October 3rd, 2017

“We are being held momentarily by the train’s dispatcher”

Eyes droop,

Lips purse,

Feet begin to tap with discontent. 

Impatience sets in,

As if eagerly awaiting a loved ones return. 

But they groan and they mumble,

For what will only take a minute. 

What is really so important,

That they must anger over such a small delay?

Their safety, health, well being – intact. 

Yet somehow tempers break like shattered glass.

“Thank you for your patience”

An unexpected jolt of inertia. 

Eyes brighten,

Lips part in conversation,
Feet now tap to the beat of the tune.

Suddenly they are relieved. 

Being Positive vs. Being Happy

I find myself getting caught in the habit of using “positivity” and “happiness” in the same context, to mean very similar things. But I’ve quickly realized that these two words don’t mean the same thing, and don’t always necessarily go hand in hand.

There’s a big difference between someone who is positive versus someone who is happy. Someone who is positive always expects the best to come. It takes a lot to beat down the positive person with negativity because every situation can be turned into a good one.

However this doesn’t mean that he or she is actually happy. Because positivity is a character and an outlook, while happiness is a state. It’s easy to be positive and still be generally unhappy with circumstances or situations. The positive person just may not voice them openly and actively. Now in my opinion, a positive person will always be generally happier than the negative, but that doesn’t always have to be the case.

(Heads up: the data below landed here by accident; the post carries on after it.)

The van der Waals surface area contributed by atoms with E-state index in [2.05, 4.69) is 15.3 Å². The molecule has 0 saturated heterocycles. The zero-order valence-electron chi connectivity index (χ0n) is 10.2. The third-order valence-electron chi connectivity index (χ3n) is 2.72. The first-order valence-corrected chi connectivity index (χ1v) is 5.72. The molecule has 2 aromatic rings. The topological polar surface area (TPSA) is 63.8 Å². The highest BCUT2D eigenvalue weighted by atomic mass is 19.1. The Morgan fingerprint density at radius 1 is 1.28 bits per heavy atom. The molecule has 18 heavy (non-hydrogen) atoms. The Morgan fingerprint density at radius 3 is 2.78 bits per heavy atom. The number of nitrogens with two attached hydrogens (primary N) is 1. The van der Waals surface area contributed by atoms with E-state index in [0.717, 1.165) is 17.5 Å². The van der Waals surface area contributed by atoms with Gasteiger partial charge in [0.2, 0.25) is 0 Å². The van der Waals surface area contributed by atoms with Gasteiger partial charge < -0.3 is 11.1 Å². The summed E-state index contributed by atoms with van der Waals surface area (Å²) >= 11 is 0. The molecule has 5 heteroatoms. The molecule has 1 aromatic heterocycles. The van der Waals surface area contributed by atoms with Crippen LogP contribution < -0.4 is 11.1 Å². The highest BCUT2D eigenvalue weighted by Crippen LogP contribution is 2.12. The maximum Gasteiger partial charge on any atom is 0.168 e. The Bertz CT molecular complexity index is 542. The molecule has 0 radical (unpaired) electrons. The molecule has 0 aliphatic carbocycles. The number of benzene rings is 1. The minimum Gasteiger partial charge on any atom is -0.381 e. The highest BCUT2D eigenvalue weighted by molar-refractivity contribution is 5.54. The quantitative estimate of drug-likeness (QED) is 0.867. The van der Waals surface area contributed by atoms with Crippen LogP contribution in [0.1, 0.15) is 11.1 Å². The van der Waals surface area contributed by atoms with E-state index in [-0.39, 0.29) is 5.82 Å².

Being happy means that you are feeling or showing content. There are many degrees of happiness, just like there are with positivity, but the happy scale has a much larger range and carries value.

You can be happy but be a negative person just as much you can be happy and be an extremely positive person. This is because happiness is circumstantial and situational, being a positive person is something you adopt and is a part of your whole being, happiness is weighed.

I consider myself a happy person, I feel that most aspects of my life I am very happy about. But there are things I am also unhappy about. I am also a very positive person, which has no scale because of the fact that it is an outlook.

You can always be positive, but you can’t always be happy.

But that’s okay.

Because when you’re a positive person, the negatives and unhappiness gets beat down and becomes minuscule compared to your overwhelming positive and happiness for things in your life.

You don’t always have to (and can’t always) be happy, and it’s important to address and recognize your sadness. We feel emotions for very specific reasons. Bottling them up to always put on a facade of happiness will always do you more harm than good. But you can even be positive about your sadness, knowing that things will get better and that happiness surrounds many other aspects of you and your life.

This is the type of mindset and work required to eliminate your sadness.

Through focused goal setting and dedicated action you will be set on the path to becoming the strongest, healthiest, and happiest person you can be.